Speaker Mike Johnson is Doing an Excellent Job

by Newt Gingrich

I want to make something crystal clear: Speaker Mike Johnson is doing an excellent job.

Lately, far too many people – with no real knowledge about or experience in leading Congress – have had too many criticisms. As a former Speaker, I assure you they have no idea how complicated the job really is.

Speaker Johnson has the most challenging speakership since the Civil War more than 160 years ago.

Let’s be honest. Johnson has a nominal Republican majority for organizational purposes. This means Republicans can control committees, investigations, and the normal flow of legislative business. However, he clearly does not have a majority Republican vote for substantive legislation.

There are currently 218 Republicans, 213 Democrats, and four vacancies in the House. That seeming five-vote majority disappears when the six-to-eight self-serving obstructionists in his party are factored.

Speaker Johnson realized the foreign aid package was an historic test. Failure to provide help to Ukraine, Israel, and Taiwan would have had enormous implications in the balance of world power. Ukraine would have run out of equipment with which to fight Vladimir Putin’s invasion. Israel would have run out of defensive missiles with which to stop Iranian launches. And Taiwan would have become more vulnerable to a Chinese Communist takeover. All of those are much bigger problems than petty infighting or political points.

To his immense credit, Speaker Johnson spent several months learning from the intelligence community and others – including the chairmen of his key Intelligence, Foreign Affairs, and Armed Services Committees.

As a former member of the “Gang of Eight,” which has access to everything America knows, I can attest that the world becomes much more complicated and challenging when you learn details about the various real threats to our survival.

As he learned, Speaker Johnson came to realize that the world is at a crossroads and passage of the House foreign aid bill was vital for our own safety.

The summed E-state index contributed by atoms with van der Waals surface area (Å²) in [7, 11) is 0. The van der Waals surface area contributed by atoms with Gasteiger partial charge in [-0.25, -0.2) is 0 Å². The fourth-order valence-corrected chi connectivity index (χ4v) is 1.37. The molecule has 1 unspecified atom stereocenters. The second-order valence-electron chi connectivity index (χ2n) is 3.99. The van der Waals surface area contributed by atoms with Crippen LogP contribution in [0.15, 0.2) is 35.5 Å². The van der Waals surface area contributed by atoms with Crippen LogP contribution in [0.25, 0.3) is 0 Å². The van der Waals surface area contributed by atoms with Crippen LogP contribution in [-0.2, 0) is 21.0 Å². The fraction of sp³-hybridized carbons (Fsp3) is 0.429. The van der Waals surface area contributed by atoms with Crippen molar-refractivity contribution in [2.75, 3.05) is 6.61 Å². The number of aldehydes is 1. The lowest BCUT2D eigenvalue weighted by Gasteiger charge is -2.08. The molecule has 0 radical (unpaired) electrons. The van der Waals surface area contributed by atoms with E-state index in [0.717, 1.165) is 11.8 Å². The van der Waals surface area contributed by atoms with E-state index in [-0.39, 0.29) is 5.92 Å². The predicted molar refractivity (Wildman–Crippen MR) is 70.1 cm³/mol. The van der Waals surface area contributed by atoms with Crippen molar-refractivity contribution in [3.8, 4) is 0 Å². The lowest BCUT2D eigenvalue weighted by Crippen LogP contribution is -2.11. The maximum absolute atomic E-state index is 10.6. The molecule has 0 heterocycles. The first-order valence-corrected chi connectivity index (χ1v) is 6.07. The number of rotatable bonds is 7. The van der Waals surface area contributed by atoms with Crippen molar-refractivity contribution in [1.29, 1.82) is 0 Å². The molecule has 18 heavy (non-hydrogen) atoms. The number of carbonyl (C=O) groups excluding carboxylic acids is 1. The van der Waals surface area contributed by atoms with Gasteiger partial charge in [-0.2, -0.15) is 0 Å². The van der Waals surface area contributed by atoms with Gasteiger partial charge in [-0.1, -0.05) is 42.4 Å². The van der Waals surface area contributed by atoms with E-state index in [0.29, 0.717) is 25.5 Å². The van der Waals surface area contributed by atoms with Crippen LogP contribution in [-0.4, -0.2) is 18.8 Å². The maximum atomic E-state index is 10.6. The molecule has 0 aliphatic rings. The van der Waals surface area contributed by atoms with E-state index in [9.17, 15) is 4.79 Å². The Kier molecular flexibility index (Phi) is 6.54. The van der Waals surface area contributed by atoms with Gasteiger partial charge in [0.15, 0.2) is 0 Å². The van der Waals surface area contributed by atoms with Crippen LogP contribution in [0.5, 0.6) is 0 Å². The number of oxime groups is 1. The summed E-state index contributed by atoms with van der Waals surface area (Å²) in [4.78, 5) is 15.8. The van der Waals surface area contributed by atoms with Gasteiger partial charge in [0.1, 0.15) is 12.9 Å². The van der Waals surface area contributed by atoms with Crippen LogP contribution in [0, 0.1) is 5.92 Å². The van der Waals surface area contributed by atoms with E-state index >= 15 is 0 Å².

As Johnson summarized it: “To put it bluntly, I would rather send bullets to Ukraine than American boys. My son is going to begin in the Naval Academy this fall. This is a live-fire exercise for me as it is so many American families. This is not a game, this is not a joke.”

Speaker Johnson also clearly has unending patience listening to his members. I do not think I would have had the patience he displayed in the last few weeks. Hour after hour, day after day, and long into the night, the Speaker tried to understand his members concerns and what they were willing to do. Even those who voted against the aid package admitted Speaker Johnson had earned their respect in the process (except the six-to-eight members who think only of themselves and their political futures).

Every time I interact with the Speaker and his staff, I am impressed with how much they are learning – and how fast they are growing into the second hardest job in Washington. As I outlined in my book, “March to the Majority,” I had 16 years of building a team and building on President Ronald Reagan’s philosophy.

Speaker Johnson and his team had 15 minutes to jump from subcommittee chair to the speakership (which may have been the biggest jump since Henry Clay was elected as Speaker as a Freshman in 1811).

Critically, Speaker Johnson is a decent and deeply religious man. Every account of his final decision indicated that he prayed and tried to listen to what God would have him do. This is deeply important. Johnson’s devotion to God underpins his life and makes him almost impossible to bully or intimidate. His members in the self-important caucus are about to learn this lesson.

In the end, Speaker Johnson found a formula for breaking the decision into four different votes – and then won all four. He has now sent the four-in-one package to the Senate, where senators will have to pass it unamended. President Biden has already agreed to sign it.

While Republicans were split, the coalition that passed the bills clearly represented the will of the American people. On final passage each of the bills received more than 310 yea votes (and more than 350 in some case). That was an impressive coalition – and it was a tribute to Speaker Johnson’s patience, persistence, and skill to get the job done.

Foreign Affairs Committee Chairman Michael McCaul captured my feelings when he said: “To me, it is a true profile in courage to put the interests of the nation above his own — himself and his career. It was a gutsy call, but he knew it was the right thing. My stock in him went way up.”

Speaker Johnson’s critics should think about their colleague’s assessment.

If they decide to continue attacking him, they will shrink and be seen as destructive and harmful. His stock will continue to rise.

As a former Speaker, I am deeply impressed.

For more commentary from Newt Gingrich, visit Gingrich360.com. Also, subscribe to the Newt’s World podcast.

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